Peter Ericson’s review published on Letterboxd :
"The Maze Runner" breathes some welcome fresh air into the young-adult, post-apocalyptic science-fiction genre. There is something inherently interesting and engaging about the concept of a community of teenagers trapped in an enormous maze. Instead of putting the viewer in a privileged position, the film gradually reveals the mysteries of the maze to them by means of the protagonists’ discovering new pieces of the puzzle.
The story begins in medias res. Thomas (Dylan O’Brien) wakes up with nary a memory—it takes a while for him to remember his own name—in an elevator of sorts. When the elevator stops and the doors are opened, he finds himself among a group of teenage boys who are living in what they call the Glade, an area at the center of a huge maze, enclosed by gigantic walls with a single opening that leads out into the labyrinth. Thomas soon befriends some of the other boys in the Glade: Alby (Aml Ameen), Minho (Ki Hong Lee), Newt (Thomas Brodie-Sangster), and Chuck (Blake Cooper), the latter of which becomes his closest friend. There’s also Gally (Will Poulter), with whom Thomas doesn’t really get along very well. Just as Thomas begins to adjust to his new life in the community, a strange occurrence involving a girl, Teresa (Kaya Scodelario), changes everything. Teresa’s arrival sets into motion a series of events that spells the end of the group’s relatively peaceful existence in the Glade.
Based on James Dashner’s novel of the same name, "The Maze Runner" tells a young-adult adventure story set in an enigmatic environment that does a good job of keeping the viewer’s attention focused on the goings-on on the screen. The movie contains enough original or at least sufficiently different ingredients to allow it to distinguish itself from similar franchises in the genre. And while screenwriters Noah Oppenheim, Grant Pierce Myers, and T.S. Nowlin remain faithful to the tone and spirit of the source novel, they do so without being slavish to it.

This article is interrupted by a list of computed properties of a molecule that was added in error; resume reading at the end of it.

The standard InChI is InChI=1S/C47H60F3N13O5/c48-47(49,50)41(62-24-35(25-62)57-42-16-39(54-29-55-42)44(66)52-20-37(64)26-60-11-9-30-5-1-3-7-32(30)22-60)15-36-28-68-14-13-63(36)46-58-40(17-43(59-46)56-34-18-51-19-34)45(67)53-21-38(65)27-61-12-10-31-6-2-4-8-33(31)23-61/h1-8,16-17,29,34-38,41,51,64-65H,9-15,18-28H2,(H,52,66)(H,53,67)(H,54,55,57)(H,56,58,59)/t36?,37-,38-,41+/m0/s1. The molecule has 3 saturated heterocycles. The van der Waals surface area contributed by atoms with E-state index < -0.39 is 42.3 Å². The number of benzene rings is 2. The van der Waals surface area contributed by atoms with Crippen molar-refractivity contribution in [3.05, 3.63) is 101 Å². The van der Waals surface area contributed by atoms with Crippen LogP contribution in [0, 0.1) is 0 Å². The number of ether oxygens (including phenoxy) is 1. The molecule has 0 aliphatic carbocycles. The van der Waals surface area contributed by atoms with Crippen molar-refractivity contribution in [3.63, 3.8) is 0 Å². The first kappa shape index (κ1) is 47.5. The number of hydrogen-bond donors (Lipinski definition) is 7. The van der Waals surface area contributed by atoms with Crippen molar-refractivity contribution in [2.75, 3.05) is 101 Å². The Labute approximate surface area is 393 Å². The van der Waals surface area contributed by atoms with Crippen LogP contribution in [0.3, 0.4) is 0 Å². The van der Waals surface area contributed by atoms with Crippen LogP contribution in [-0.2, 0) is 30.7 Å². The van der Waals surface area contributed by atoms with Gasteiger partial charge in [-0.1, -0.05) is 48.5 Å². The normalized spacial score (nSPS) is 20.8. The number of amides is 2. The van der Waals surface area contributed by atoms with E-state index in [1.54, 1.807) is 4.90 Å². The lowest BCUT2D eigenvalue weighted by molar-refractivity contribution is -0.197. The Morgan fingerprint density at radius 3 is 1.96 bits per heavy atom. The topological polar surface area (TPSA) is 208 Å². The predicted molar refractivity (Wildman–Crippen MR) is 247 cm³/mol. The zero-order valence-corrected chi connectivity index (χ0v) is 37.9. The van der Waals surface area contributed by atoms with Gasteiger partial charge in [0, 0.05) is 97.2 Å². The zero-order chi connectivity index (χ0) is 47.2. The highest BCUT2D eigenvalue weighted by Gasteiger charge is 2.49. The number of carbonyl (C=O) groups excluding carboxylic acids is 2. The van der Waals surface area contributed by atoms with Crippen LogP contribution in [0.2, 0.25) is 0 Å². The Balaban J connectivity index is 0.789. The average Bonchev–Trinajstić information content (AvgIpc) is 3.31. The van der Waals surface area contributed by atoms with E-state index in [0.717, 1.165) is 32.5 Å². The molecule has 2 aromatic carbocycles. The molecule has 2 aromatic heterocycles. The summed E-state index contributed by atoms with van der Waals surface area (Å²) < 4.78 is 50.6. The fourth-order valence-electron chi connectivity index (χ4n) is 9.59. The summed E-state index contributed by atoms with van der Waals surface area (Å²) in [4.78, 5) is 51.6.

Wes Ball’s strengths as a director clearly lie in the action-and-horror department. He delivers action sequences that are both taut and exciting, much to the viewer’s delight. What about horror, then? Well, for one, Thomas’s first encounter with one of the Grievers, the monstrous creatures that roam the maze at night, makes for a really suspenseful and a little creepy scene.
But Ball proves himself capable of handling scenes at the other end of the spectrum as well. At one point in the film, Thomas and Chuck have a beautiful, quietly moving moment together. Thomas is in the Slammer, the Gladers’ jail, overnight; Chuck is on the outside, keeping him company. Thomas ends up promising Chuck that he will help him get back to his parents. The scene in question also has an emotional bearing on a pivotal event at the end of the movie.
Enrique Chediak’s bleak, carefully modulated cinematography and John Paesano’s powerful score go hand in hand with the beats of the story. The forward momentum is consistently maintained by Dan Zimmerman’s effective editing, which ensures a nice pace throughout the proceedings.
As Thomas, O’Brien can’t quite deliver the anchoring performance that "The Maze Runner" needs. It’s a good thing, then, that the supporting cast members, especially Lee and Brodie-Sangster and Poulter, compensate with solid turns.
When the movie was over, I felt thoroughly invested in the characters and their plight, curious to find out what will happen next. "The Maze Runner" doesn’t provide a proper ending, of course, but it does promise a wider narrative scope in the second chapter of the story. Something tells me the running isn’t over yet, though.